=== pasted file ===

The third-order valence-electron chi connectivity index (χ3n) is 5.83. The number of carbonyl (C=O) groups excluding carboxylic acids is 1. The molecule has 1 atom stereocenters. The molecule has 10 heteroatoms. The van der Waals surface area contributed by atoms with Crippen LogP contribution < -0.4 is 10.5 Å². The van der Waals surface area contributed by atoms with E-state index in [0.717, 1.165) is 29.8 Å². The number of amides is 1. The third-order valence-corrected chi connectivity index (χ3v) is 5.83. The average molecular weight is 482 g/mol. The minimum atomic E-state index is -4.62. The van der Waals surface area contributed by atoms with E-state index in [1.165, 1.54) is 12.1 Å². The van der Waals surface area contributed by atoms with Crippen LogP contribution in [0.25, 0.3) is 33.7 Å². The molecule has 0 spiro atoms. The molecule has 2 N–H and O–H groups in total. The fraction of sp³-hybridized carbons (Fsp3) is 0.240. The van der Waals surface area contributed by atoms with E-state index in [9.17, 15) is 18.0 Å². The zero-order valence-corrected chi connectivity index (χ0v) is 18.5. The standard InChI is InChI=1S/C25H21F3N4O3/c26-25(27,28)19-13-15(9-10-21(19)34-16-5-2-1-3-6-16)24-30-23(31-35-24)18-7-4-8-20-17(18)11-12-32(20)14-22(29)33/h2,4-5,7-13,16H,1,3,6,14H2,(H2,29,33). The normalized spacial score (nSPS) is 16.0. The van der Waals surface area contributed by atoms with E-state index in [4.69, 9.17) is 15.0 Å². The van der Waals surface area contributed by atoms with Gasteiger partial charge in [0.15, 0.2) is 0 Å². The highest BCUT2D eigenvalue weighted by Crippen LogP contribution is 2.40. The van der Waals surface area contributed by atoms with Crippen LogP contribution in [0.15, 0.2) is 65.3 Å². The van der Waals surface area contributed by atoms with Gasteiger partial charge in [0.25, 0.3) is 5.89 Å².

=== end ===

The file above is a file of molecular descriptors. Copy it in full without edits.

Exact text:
The third-order valence-electron chi connectivity index (χ3n) is 5.83. The number of carbonyl (C=O) groups excluding carboxylic acids is 1. The molecule has 1 atom stereocenters. The molecule has 10 heteroatoms. The van der Waals surface area contributed by atoms with Crippen LogP contribution < -0.4 is 10.5 Å². The van der Waals surface area contributed by atoms with E-state index in [0.717, 1.165) is 29.8 Å². The number of amides is 1. The third-order valence-corrected chi connectivity index (χ3v) is 5.83. The average molecular weight is 482 g/mol. The minimum atomic E-state index is -4.62. The van der Waals surface area contributed by atoms with E-state index in [1.165, 1.54) is 12.1 Å². The van der Waals surface area contributed by atoms with Crippen LogP contribution in [0.25, 0.3) is 33.7 Å². The molecule has 0 spiro atoms. The molecule has 2 N–H and O–H groups in total. The fraction of sp³-hybridized carbons (Fsp3) is 0.240. The van der Waals surface area contributed by atoms with E-state index in [9.17, 15) is 18.0 Å². The zero-order valence-corrected chi connectivity index (χ0v) is 18.5. The standard InChI is InChI=1S/C25H21F3N4O3/c26-25(27,28)19-13-15(9-10-21(19)34-16-5-2-1-3-6-16)24-30-23(31-35-24)18-7-4-8-20-17(18)11-12-32(20)14-22(29)33/h2,4-5,7-13,16H,1,3,6,14H2,(H2,29,33). The normalized spacial score (nSPS) is 16.0. The van der Waals surface area contributed by atoms with E-state index in [4.69, 9.17) is 15.0 Å². The van der Waals surface area contributed by atoms with Gasteiger partial charge in [0.15, 0.2) is 0 Å². The highest BCUT2D eigenvalue weighted by Crippen LogP contribution is 2.40. The van der Waals surface area contributed by atoms with Crippen LogP contribution in [0.15, 0.2) is 65.3 Å². The van der Waals surface area contributed by atoms with Gasteiger partial charge in [0.25, 0.3) is 5.89 Å².